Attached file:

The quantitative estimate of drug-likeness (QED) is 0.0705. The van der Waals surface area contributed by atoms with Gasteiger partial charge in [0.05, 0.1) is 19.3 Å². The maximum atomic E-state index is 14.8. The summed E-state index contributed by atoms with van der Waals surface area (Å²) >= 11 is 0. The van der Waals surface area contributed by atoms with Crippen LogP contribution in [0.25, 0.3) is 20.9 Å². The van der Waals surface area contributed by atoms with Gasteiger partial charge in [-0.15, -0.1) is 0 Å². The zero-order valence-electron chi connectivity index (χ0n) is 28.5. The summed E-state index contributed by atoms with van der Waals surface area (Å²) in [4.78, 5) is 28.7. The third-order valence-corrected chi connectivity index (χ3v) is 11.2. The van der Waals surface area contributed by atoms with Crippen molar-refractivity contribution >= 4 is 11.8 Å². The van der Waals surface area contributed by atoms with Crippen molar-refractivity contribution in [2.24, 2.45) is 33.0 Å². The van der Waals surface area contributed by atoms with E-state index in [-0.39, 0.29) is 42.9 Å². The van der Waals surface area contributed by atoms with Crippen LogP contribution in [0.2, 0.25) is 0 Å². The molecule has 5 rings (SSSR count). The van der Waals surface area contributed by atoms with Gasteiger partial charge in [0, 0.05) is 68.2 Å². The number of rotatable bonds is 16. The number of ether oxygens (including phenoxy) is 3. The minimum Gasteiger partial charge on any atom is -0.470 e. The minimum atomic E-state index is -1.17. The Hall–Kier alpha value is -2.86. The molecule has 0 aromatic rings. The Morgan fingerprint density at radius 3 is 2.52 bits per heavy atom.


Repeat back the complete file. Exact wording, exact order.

The quantitative estimate of drug-likeness (QED) is 0.0705. The van der Waals surface area contributed by atoms with Gasteiger partial charge in [0.05, 0.1) is 19.3 Å². The maximum atomic E-state index is 14.8. The summed E-state index contributed by atoms with van der Waals surface area (Å²) >= 11 is 0. The van der Waals surface area contributed by atoms with Crippen LogP contribution in [0.25, 0.3) is 20.9 Å². The van der Waals surface area contributed by atoms with Gasteiger partial charge in [-0.15, -0.1) is 0 Å². The zero-order valence-electron chi connectivity index (χ0n) is 28.5. The summed E-state index contributed by atoms with van der Waals surface area (Å²) in [4.78, 5) is 28.7. The third-order valence-corrected chi connectivity index (χ3v) is 11.2. The van der Waals surface area contributed by atoms with Crippen molar-refractivity contribution >= 4 is 11.8 Å². The van der Waals surface area contributed by atoms with Crippen molar-refractivity contribution in [2.24, 2.45) is 33.0 Å². The van der Waals surface area contributed by atoms with E-state index in [-0.39, 0.29) is 42.9 Å². The van der Waals surface area contributed by atoms with Crippen LogP contribution in [0.2, 0.25) is 0 Å². The molecule has 5 rings (SSSR count). The van der Waals surface area contributed by atoms with Gasteiger partial charge in [0, 0.05) is 68.2 Å². The number of rotatable bonds is 16. The number of ether oxygens (including phenoxy) is 3. The minimum Gasteiger partial charge on any atom is -0.470 e. The minimum atomic E-state index is -1.17. The Hall–Kier alpha value is -2.86. The molecule has 0 aromatic rings. The Morgan fingerprint density at radius 3 is 2.52 bits per heavy atom.